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    You appear to misrepresent what a geosynchronous orbit is. Regardless, plenty of satellites maintain orbits that cover the poles. Where they are situated is determined by their purpose. In this sense it seems you may have reversed cause and effect: the SRTM mission did not cover the poles because it was never intended to. That leaves us still seeking an authoritative answer to the question. – whuber Mar 24 '14 at 21:48
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    Hi @whuber definitely did not mean a geosynchronous orbit, I will edit the answer. Rather Sun Synchronous Orbit: en.wikipedia.org/wiki/Sun-synchronous_orbit So the closest they get to the pole is 83.4° at 16 orbits a day. – HeikkiVesanto Aug 9 '16 at 16:16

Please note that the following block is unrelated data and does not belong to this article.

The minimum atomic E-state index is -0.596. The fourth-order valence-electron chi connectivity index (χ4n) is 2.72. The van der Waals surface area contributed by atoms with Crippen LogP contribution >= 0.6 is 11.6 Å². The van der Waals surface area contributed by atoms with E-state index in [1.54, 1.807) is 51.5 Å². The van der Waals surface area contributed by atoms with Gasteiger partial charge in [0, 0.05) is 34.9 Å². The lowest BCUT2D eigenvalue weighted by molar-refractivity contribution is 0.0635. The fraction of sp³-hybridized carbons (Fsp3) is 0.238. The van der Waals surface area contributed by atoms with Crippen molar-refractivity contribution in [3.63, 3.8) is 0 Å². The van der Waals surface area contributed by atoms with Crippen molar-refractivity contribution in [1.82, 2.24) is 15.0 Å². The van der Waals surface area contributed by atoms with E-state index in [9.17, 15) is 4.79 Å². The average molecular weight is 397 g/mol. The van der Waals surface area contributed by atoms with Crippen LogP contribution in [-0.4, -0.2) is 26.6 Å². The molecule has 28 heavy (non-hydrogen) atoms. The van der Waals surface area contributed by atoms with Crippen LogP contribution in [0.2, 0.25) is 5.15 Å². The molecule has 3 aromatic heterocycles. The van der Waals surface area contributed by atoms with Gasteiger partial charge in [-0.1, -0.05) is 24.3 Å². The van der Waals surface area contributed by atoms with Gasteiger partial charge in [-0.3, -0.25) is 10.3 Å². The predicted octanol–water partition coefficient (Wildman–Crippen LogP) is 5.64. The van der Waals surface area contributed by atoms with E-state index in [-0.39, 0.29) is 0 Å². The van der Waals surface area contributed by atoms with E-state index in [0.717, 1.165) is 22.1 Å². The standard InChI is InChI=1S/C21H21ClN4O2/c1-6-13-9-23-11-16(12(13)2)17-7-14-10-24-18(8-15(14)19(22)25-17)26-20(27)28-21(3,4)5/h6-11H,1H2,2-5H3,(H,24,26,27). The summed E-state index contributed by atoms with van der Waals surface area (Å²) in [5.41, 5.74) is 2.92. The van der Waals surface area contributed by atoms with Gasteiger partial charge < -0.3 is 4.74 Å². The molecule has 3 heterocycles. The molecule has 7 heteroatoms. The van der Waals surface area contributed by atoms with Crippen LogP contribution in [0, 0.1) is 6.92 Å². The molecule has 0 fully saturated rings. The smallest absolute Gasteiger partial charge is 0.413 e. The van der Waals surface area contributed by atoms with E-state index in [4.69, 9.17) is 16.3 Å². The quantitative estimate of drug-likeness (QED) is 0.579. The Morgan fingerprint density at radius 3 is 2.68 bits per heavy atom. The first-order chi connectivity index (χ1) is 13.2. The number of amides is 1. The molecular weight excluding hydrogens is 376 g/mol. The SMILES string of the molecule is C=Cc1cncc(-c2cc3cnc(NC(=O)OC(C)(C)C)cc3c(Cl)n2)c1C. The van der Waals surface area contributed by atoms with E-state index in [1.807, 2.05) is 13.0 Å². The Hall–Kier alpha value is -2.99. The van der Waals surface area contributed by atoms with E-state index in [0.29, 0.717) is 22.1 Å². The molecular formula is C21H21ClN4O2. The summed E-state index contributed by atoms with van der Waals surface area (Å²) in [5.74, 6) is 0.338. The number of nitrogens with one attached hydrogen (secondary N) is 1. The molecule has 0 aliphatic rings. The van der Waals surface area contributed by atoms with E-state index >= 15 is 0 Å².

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There is no SRTM data of the pole regions because

  • the shuttle flight did not cover that area and
  • the nature of the recording makes it difficult to gather data from ice areas (same as some mountain regions)
  • This is common sense or deduction. I look for an additional degree of why. Orbits: why the satelites don't go over there ? Data: why they can't clean up the data ? I ask myself for years without finding the answer. – Hugolpz Mar 24 '14 at 18:17
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    The first point here is the correct answer. The orbital inclination of the shuttle missions simply don't take them over the poles. – SeaJunk Jul 29 '14 at 18:35
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The Shuttle Radar Topogrpahy Mission